BE ALERT: Scammers have emerged during the Covid-19 pandemic.
BE ALERT: Scammers have emerged during the Covid-19 pandemic.

Scammers are targeting vulnerable locals amid Covid-19

'BITUMEN bandits' have resurfaced in the Coffs-Clarence area, in what police have warned is just one example of scams targeting vulnerable people during the Covid-19 pandemic.

Coffs-Clarence Police have urged locals to be aware of these shonky tradies who are offering to resurface or repair bitumen driveways at a cheap price, but are instead leaving people out of pocket.

These scammers have varied approaches, but generally state in their sales pitch that they have bitumen left over from a previous job.

The completed work is instead of poor standard with the bitumen having been watered down, which adds up to be a considerable cost to the victim as the substandard material must be removed for corrective work to be done.

On some occasions these shonky tradies quote a low cost before demanding higher payment during the work.

Over the last few months, Queensland Police received numerous reports of a group of men with 'Irish' accents targeting neighbourhoods throughout the state.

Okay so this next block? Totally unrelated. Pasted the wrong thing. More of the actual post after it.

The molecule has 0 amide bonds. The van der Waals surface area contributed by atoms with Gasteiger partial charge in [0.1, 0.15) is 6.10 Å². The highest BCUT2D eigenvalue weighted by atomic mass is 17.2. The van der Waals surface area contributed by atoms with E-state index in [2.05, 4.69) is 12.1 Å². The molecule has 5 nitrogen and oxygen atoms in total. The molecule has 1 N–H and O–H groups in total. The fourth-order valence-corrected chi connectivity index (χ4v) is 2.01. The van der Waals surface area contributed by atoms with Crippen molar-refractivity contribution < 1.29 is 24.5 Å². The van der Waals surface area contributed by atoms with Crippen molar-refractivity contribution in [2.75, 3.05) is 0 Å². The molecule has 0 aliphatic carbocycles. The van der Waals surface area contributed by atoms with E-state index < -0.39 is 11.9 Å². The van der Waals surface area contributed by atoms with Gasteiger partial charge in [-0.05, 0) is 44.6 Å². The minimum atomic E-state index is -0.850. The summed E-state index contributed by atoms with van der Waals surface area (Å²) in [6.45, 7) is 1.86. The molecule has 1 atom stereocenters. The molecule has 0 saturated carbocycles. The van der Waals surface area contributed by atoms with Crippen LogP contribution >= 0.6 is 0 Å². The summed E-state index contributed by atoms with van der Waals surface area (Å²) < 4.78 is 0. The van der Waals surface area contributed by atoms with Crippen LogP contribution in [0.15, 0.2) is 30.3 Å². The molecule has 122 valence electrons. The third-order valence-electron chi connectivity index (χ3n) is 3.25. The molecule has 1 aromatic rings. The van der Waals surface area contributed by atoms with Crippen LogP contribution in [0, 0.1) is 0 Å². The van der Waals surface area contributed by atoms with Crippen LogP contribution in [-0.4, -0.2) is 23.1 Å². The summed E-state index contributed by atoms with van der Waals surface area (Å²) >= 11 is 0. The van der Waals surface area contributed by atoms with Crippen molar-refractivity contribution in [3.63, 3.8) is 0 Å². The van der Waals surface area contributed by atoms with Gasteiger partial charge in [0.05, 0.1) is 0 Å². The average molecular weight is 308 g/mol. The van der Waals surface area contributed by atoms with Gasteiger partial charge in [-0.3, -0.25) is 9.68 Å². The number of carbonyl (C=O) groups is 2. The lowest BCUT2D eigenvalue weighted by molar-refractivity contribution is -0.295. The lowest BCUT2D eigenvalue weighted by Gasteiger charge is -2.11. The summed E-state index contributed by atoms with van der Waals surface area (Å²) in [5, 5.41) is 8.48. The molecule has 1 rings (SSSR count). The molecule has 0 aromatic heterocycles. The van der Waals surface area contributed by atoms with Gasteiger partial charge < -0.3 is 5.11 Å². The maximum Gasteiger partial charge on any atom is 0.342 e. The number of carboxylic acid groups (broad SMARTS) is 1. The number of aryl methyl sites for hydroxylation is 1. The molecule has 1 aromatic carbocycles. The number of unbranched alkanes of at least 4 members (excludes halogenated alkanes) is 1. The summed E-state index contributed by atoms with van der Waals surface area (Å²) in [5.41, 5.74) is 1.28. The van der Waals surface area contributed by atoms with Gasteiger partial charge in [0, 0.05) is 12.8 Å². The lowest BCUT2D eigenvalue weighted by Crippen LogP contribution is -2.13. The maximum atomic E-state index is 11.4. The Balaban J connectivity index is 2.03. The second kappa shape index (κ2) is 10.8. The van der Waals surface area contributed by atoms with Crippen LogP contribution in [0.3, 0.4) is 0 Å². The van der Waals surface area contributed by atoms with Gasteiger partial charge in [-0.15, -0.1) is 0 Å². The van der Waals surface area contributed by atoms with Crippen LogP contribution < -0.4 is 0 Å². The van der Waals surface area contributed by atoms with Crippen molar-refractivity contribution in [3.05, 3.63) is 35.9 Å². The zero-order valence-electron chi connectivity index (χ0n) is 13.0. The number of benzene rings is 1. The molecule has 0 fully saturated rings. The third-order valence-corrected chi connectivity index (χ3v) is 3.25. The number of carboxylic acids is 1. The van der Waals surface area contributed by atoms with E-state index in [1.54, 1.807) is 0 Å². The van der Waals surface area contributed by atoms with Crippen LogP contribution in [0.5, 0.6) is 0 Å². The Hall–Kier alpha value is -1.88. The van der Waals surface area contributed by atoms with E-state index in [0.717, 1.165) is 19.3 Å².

Last week, there were claims business owners in Grafton were also being targeted by a group of men with Irish accents.

Anyone who thinks they may have seen or had contact from these tradespeople are urged to contact the Office of Fair Trading on 13 32 20 or Crime Stoppers on 1800 333 000.

NSW Police have also this week warned there's been an increase in unscrupulous lenders claiming to be able to 'fix' debt problems without paying the full amount.

According to police these organisations advertise widely and often appear as though they are legitimate businesses.

"If you buy a product and get in to debt - it's your responsibility. Please think of this before making a purchase," NSW Police said in a statement.

"Police cannot assist an individual with financial issues that are a result of personal decisions."

Members of the community who may be in financial distress are urged to consult ASIC's Money Smart website, which provides guidance on making smarter financial decisions and also provides a list of companies to avoid.